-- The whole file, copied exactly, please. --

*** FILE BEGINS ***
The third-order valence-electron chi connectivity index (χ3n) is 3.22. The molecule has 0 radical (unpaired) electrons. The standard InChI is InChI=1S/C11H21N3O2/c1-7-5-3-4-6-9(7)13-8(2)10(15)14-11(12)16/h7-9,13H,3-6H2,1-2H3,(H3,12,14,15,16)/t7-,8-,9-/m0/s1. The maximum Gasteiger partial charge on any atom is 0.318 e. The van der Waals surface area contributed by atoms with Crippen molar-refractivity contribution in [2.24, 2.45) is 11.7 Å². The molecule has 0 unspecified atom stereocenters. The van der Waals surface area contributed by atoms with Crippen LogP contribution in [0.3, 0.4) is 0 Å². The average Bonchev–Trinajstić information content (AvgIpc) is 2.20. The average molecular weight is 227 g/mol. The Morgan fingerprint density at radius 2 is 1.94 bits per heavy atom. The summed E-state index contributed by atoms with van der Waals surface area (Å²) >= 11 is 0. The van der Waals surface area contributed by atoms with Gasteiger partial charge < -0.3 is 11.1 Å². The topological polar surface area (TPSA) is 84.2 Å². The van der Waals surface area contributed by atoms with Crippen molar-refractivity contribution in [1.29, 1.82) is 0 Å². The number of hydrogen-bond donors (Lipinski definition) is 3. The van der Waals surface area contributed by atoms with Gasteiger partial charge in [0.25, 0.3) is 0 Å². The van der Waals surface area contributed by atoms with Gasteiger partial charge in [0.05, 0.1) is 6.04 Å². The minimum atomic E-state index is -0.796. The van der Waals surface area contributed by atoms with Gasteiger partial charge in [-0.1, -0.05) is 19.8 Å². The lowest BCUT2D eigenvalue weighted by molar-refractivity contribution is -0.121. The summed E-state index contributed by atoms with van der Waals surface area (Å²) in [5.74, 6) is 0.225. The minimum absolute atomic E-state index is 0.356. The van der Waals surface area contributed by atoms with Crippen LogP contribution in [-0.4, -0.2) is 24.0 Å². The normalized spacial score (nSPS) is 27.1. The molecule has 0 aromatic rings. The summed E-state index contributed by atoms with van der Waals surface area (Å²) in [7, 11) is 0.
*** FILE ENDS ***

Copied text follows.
The third-order valence-electron chi connectivity index (χ3n) is 3.22. The molecule has 0 radical (unpaired) electrons. The standard InChI is InChI=1S/C11H21N3O2/c1-7-5-3-4-6-9(7)13-8(2)10(15)14-11(12)16/h7-9,13H,3-6H2,1-2H3,(H3,12,14,15,16)/t7-,8-,9-/m0/s1. The maximum Gasteiger partial charge on any atom is 0.318 e. The van der Waals surface area contributed by atoms with Crippen molar-refractivity contribution in [2.24, 2.45) is 11.7 Å². The molecule has 0 unspecified atom stereocenters. The van der Waals surface area contributed by atoms with Crippen LogP contribution in [0.3, 0.4) is 0 Å². The average Bonchev–Trinajstić information content (AvgIpc) is 2.20. The average molecular weight is 227 g/mol. The Morgan fingerprint density at radius 2 is 1.94 bits per heavy atom. The summed E-state index contributed by atoms with van der Waals surface area (Å²) >= 11 is 0. The van der Waals surface area contributed by atoms with Gasteiger partial charge < -0.3 is 11.1 Å². The topological polar surface area (TPSA) is 84.2 Å². The van der Waals surface area contributed by atoms with Crippen molar-refractivity contribution in [1.29, 1.82) is 0 Å². The number of hydrogen-bond donors (Lipinski definition) is 3. The van der Waals surface area contributed by atoms with Gasteiger partial charge in [0.25, 0.3) is 0 Å². The van der Waals surface area contributed by atoms with Gasteiger partial charge in [0.05, 0.1) is 6.04 Å². The minimum atomic E-state index is -0.796. The van der Waals surface area contributed by atoms with Gasteiger partial charge in [-0.1, -0.05) is 19.8 Å². The lowest BCUT2D eigenvalue weighted by molar-refractivity contribution is -0.121. The summed E-state index contributed by atoms with van der Waals surface area (Å²) in [5.74, 6) is 0.225. The minimum absolute atomic E-state index is 0.356. The van der Waals surface area contributed by atoms with Crippen LogP contribution in [-0.4, -0.2) is 24.0 Å². The normalized spacial score (nSPS) is 27.1. The molecule has 0 aromatic rings. The summed E-state index contributed by atoms with van der Waals surface area (Å²) in [7, 11) is 0.